In the world of healthcare delivery system reform, Dr. Peter Pronovost of Johns Hopkins University is a rock star. His pioneering work in reengineering hospital processes that lead to unnecessary infections has been credited with preventing 50,000 deaths and saving the healthcare system over $12 billion.
Much of that work was financed by the federal Agency for Healthcare Research and Quality.
Pronovost still relies on AHRQ for funding. His Learning Lab at Johns Hopkins is in the middle of a four-year, $1 million effort to translate the interdisciplinary team approach used by the U.S. Navy on its submarines into better processes inside the nation's intensive-care units. The goal, according to the grant proposal on the AHRQ website, is “to eliminate preventable harm, optimize patient outcomes and experience, and reduce waste in healthcare.”
For decades, the nation has poured hundreds of billions of dollars into basic and applied science to devise cures for diseases. With support from the drug and device industries, which mine that research, legislation to boost the National Institutes of Health's $30 billion budget has become a bipartisan cause célèbre on Capitol Hill.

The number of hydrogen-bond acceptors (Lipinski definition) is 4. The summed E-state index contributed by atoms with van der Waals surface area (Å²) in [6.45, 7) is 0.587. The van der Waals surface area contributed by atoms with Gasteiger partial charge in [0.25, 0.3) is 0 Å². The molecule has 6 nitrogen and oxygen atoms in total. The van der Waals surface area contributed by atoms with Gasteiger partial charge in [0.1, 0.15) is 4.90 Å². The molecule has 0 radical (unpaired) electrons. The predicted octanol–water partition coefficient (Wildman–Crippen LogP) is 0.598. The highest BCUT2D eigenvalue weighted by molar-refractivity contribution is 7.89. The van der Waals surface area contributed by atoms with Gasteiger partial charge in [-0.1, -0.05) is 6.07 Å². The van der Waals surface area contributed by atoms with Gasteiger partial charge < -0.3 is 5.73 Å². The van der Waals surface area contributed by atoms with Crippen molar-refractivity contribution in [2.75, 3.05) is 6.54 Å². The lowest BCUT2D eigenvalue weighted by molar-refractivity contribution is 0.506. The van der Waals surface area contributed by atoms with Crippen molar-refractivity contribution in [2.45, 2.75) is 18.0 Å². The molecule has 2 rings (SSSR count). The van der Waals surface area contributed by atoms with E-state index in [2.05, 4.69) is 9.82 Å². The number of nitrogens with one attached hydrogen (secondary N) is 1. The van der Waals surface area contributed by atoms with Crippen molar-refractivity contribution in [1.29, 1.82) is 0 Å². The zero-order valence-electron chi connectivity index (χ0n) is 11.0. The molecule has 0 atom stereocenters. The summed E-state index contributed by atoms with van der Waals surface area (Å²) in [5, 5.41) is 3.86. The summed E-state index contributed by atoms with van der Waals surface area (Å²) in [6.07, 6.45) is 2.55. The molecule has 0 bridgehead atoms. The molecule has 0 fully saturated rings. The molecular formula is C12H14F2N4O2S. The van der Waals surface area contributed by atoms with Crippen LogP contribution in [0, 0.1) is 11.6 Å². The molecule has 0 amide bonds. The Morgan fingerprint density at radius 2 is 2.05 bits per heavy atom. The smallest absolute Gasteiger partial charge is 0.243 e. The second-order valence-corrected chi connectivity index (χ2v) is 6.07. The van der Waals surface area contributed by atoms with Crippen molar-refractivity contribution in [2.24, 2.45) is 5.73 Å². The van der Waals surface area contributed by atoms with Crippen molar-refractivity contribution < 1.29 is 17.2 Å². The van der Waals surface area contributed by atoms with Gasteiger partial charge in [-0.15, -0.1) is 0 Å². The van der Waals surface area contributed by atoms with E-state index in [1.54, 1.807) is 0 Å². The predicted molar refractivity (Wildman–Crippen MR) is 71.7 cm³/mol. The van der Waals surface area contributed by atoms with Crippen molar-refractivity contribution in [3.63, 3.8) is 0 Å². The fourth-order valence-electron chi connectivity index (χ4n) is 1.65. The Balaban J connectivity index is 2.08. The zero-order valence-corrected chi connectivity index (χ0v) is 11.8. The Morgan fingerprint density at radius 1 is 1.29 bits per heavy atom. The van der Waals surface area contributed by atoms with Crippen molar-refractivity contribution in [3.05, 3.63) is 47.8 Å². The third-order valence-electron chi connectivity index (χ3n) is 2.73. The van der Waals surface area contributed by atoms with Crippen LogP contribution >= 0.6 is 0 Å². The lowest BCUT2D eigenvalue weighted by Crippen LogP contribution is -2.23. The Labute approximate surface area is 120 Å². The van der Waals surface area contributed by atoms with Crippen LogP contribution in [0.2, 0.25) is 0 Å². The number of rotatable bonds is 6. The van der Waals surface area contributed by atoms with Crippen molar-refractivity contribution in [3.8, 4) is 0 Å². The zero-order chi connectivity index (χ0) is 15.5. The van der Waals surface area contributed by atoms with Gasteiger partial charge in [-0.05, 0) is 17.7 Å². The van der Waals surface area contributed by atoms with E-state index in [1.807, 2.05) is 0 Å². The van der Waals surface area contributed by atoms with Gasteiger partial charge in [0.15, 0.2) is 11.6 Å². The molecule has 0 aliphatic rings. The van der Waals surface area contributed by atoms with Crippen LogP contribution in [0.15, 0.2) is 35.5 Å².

But investing in research and development for new and better ways of delivering care in the nation's hospitals and physician offices remains a stepchild in Washington. And now it is threatened with becoming an orphan.
NIH doesn't fund such research. And while the CMS, which pays for Medicare and half of Medicaid, has created incentives to improve quality, reduce harm and lower costs in the seniors' program, it does not fund delivery system R&D. Its demonstration projects—accountable care organizations, medical homes and the like—are the equivalent of trial-and-error experiments whose early stumbles could have been reduced if there had been adequate research before setting up the programs. Yet instead of beefing up funding for such research through AHRQ, Republicans on Capitol Hill are trying to kill the agency. Its paltry $465 million annual budget is a rounding error compared with the more than $600 billion the CMS spends on services.